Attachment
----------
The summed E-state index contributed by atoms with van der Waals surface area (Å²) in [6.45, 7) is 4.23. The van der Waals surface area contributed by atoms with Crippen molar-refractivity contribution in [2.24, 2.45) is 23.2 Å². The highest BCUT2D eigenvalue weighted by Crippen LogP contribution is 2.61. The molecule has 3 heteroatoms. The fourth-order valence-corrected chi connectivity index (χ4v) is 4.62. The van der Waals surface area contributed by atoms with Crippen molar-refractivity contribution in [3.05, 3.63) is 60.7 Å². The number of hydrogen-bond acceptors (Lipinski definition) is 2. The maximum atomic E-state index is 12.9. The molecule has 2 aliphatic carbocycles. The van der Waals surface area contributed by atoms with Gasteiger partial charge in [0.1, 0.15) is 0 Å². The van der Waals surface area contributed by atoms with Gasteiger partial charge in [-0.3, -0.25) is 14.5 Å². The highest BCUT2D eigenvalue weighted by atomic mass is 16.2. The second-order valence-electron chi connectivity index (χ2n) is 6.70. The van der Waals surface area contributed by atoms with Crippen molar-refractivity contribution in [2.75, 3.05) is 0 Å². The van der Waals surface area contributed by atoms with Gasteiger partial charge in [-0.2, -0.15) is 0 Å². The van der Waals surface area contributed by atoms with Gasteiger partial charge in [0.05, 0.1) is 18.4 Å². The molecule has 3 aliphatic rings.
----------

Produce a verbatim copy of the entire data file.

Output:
The summed E-state index contributed by atoms with van der Waals surface area (Å²) in [6.45, 7) is 4.23. The van der Waals surface area contributed by atoms with Crippen molar-refractivity contribution in [2.24, 2.45) is 23.2 Å². The highest BCUT2D eigenvalue weighted by Crippen LogP contribution is 2.61. The molecule has 3 heteroatoms. The fourth-order valence-corrected chi connectivity index (χ4v) is 4.62. The van der Waals surface area contributed by atoms with Crippen molar-refractivity contribution in [3.05, 3.63) is 60.7 Å². The number of hydrogen-bond acceptors (Lipinski definition) is 2. The maximum atomic E-state index is 12.9. The molecule has 2 aliphatic carbocycles. The van der Waals surface area contributed by atoms with Gasteiger partial charge in [0.1, 0.15) is 0 Å². The van der Waals surface area contributed by atoms with Gasteiger partial charge in [-0.3, -0.25) is 14.5 Å². The highest BCUT2D eigenvalue weighted by atomic mass is 16.2. The second-order valence-electron chi connectivity index (χ2n) is 6.70. The van der Waals surface area contributed by atoms with Crippen molar-refractivity contribution in [2.75, 3.05) is 0 Å². The van der Waals surface area contributed by atoms with Gasteiger partial charge in [-0.2, -0.15) is 0 Å². The van der Waals surface area contributed by atoms with Gasteiger partial charge in [0.05, 0.1) is 18.4 Å². The molecule has 3 aliphatic rings.